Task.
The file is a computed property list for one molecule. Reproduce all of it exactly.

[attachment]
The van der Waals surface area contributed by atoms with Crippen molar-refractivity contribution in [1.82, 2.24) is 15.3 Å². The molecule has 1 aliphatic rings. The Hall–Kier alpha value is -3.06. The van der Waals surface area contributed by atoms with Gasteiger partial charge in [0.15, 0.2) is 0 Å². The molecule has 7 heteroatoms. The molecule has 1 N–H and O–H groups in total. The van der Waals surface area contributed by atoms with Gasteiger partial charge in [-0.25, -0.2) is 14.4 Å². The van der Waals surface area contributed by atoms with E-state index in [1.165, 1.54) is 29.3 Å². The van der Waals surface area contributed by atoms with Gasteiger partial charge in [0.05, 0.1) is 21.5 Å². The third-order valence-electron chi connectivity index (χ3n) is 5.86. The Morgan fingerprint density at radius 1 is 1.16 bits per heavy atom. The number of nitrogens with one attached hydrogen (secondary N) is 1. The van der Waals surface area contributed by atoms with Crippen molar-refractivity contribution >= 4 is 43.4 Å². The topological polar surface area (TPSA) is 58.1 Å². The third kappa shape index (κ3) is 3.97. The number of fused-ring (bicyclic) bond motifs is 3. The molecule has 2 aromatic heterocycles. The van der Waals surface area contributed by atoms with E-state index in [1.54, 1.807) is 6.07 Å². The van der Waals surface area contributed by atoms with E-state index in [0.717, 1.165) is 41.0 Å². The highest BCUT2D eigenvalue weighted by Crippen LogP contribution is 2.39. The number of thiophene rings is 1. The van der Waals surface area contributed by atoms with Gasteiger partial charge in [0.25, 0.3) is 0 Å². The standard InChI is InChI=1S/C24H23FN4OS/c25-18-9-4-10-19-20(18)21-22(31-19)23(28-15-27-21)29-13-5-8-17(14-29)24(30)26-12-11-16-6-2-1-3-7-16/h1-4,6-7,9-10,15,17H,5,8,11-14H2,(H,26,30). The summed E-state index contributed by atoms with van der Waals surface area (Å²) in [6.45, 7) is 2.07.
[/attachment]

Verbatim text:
The van der Waals surface area contributed by atoms with Crippen molar-refractivity contribution in [1.82, 2.24) is 15.3 Å². The molecule has 1 aliphatic rings. The Hall–Kier alpha value is -3.06. The van der Waals surface area contributed by atoms with Gasteiger partial charge in [0.15, 0.2) is 0 Å². The molecule has 7 heteroatoms. The molecule has 1 N–H and O–H groups in total. The van der Waals surface area contributed by atoms with Gasteiger partial charge in [-0.25, -0.2) is 14.4 Å². The van der Waals surface area contributed by atoms with E-state index in [1.165, 1.54) is 29.3 Å². The van der Waals surface area contributed by atoms with Gasteiger partial charge in [0.05, 0.1) is 21.5 Å². The third-order valence-electron chi connectivity index (χ3n) is 5.86. The Morgan fingerprint density at radius 1 is 1.16 bits per heavy atom. The number of nitrogens with one attached hydrogen (secondary N) is 1. The van der Waals surface area contributed by atoms with Crippen molar-refractivity contribution >= 4 is 43.4 Å². The topological polar surface area (TPSA) is 58.1 Å². The third kappa shape index (κ3) is 3.97. The number of fused-ring (bicyclic) bond motifs is 3. The molecule has 2 aromatic heterocycles. The van der Waals surface area contributed by atoms with E-state index in [1.54, 1.807) is 6.07 Å². The van der Waals surface area contributed by atoms with E-state index in [0.717, 1.165) is 41.0 Å². The highest BCUT2D eigenvalue weighted by Crippen LogP contribution is 2.39. The number of thiophene rings is 1. The van der Waals surface area contributed by atoms with Gasteiger partial charge in [0.25, 0.3) is 0 Å². The standard InChI is InChI=1S/C24H23FN4OS/c25-18-9-4-10-19-20(18)21-22(31-19)23(28-15-27-21)29-13-5-8-17(14-29)24(30)26-12-11-16-6-2-1-3-7-16/h1-4,6-7,9-10,15,17H,5,8,11-14H2,(H,26,30). The summed E-state index contributed by atoms with van der Waals surface area (Å²) in [6.45, 7) is 2.07.